Caltech has dominated the development of experimental methods for the social sciences since the early 1970s, when, through the efforts of Charles Plott (William D. Hacker Professor of Economics and Political Science) and Vernon Smith (BS ’49; Nobel Prize in Economics, 2002), experimental economics first found firm scientific footing. Their methods have been applied across the world in auction systems and trading platforms in a variety of settings—from allocating radio spectrum, airplane landing slots, and pollution credits to stabilizing fisheries and solving thorny scheduling problems for railroads. The core of the approach pioneered by Smith and Plott—the marriage of theory and experimental social sciences—has been built and expanded upon by other researchers at Caltech in the decades since.
CTESS researchers now explore a broader set of problems. These include auctions, political voting, decisions involving outcomes that are highly uncertain or spread out over time, bargaining, how communication can coordinate and influence allocations, and matching markets. At the same time, CTESS researchers continue to make progress on the fundamental question of understanding what is likely to happen, depending on how people make decisions and what the rules are. The Caltech approach emphasizes experiments that test competing theories.
Theory-based experiments aim to create simple yet real economic environments and to observe real subjects making decisions with real economic consequences. While the settings studied in these experiments are very complex (market interactions, political institutions, financial decisions), the objective of the experiments is to provide clean tests of core theories of human behavior—theories that are often hard to test using field data due to the scarcity of such data, unobservability of counterfactuals, endogeneity problems, and other confounding factors that prevent identification of causal effects.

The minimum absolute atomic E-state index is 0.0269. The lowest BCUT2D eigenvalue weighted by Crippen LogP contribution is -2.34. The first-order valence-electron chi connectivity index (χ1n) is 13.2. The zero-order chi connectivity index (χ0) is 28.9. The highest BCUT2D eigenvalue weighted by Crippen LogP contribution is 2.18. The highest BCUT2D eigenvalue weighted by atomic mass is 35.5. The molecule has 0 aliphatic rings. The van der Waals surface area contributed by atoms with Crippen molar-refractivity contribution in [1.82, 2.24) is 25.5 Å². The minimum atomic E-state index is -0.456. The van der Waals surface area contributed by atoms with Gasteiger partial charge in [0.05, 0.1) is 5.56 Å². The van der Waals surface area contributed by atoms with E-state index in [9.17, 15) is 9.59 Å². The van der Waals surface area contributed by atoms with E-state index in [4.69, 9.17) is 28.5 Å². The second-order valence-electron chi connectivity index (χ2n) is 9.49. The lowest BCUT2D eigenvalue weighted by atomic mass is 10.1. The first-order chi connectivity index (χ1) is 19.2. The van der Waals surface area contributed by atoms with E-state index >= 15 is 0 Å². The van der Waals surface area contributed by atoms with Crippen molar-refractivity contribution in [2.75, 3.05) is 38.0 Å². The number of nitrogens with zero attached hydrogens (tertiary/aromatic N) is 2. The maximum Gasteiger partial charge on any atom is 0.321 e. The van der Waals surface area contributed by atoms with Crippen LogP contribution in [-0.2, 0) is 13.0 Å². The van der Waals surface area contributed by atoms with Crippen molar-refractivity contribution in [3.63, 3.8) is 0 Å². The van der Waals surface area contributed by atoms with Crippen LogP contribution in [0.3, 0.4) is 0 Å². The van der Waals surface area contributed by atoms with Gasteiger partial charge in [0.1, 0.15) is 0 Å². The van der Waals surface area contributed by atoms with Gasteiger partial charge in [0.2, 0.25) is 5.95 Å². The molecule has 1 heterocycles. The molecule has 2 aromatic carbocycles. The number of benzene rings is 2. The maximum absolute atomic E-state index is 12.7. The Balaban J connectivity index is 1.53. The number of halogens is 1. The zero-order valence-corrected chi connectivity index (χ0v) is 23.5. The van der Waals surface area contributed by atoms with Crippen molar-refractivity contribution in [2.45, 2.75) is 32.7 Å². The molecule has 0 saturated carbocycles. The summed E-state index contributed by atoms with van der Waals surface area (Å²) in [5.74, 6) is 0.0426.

Controlled laboratory tests of fundamental theories cut through the morass of field data. If the theoretical predictions fail in the simplest and most transparent version of the model, that casts serious doubt on the usefulness of the theory as applied to complex markets. Conversely, successful experiments should be a necessary condition before policies are implemented. The dialogue between theory and experiments allows data created from carefully controlled settings to further the development of better theoretical models.
CTESS researchers conduct experiments through Caltech’s Social Science Experimental Laboratory (SSEL), where students are recruited to participate in decision-making tasks. These tasks are carefully designed to mimic essential trade-offs present in economic, political, and other social settings we seek to understand. The laboratory can record the choices people make, as well as how long decisions take, and—when scientifically useful—additional information, including what people look at on their computer screens and measurements of their facial and bodily emotions.
Caltech scholars affiliated with CTESS are currently involved in the following broadly defined research agendas: